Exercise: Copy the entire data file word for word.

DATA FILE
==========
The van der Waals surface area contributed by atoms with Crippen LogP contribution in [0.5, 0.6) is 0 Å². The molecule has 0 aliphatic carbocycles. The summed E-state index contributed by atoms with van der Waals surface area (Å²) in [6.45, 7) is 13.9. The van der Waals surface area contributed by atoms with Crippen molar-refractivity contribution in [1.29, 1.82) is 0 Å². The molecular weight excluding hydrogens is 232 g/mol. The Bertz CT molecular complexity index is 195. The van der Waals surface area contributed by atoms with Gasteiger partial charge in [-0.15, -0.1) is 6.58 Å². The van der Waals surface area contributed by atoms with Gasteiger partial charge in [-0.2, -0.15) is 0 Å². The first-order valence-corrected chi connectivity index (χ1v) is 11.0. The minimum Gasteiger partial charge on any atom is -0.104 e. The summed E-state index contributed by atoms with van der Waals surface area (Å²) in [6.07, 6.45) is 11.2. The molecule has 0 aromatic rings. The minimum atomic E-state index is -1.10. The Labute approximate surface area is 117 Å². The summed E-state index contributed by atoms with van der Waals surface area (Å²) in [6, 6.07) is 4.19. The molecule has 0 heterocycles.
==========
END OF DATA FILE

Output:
The van der Waals surface area contributed by atoms with Crippen LogP contribution in [0.5, 0.6) is 0 Å². The molecule has 0 aliphatic carbocycles. The summed E-state index contributed by atoms with van der Waals surface area (Å²) in [6.45, 7) is 13.9. The van der Waals surface area contributed by atoms with Crippen molar-refractivity contribution in [1.29, 1.82) is 0 Å². The molecular weight excluding hydrogens is 232 g/mol. The Bertz CT molecular complexity index is 195. The van der Waals surface area contributed by atoms with Gasteiger partial charge in [-0.15, -0.1) is 6.58 Å². The van der Waals surface area contributed by atoms with Gasteiger partial charge in [-0.2, -0.15) is 0 Å². The first-order valence-corrected chi connectivity index (χ1v) is 11.0. The minimum Gasteiger partial charge on any atom is -0.104 e. The summed E-state index contributed by atoms with van der Waals surface area (Å²) in [6.07, 6.45) is 11.2. The molecule has 0 aromatic rings. The minimum atomic E-state index is -1.10. The Labute approximate surface area is 117 Å². The summed E-state index contributed by atoms with van der Waals surface area (Å²) in [6, 6.07) is 4.19. The molecule has 0 heterocycles.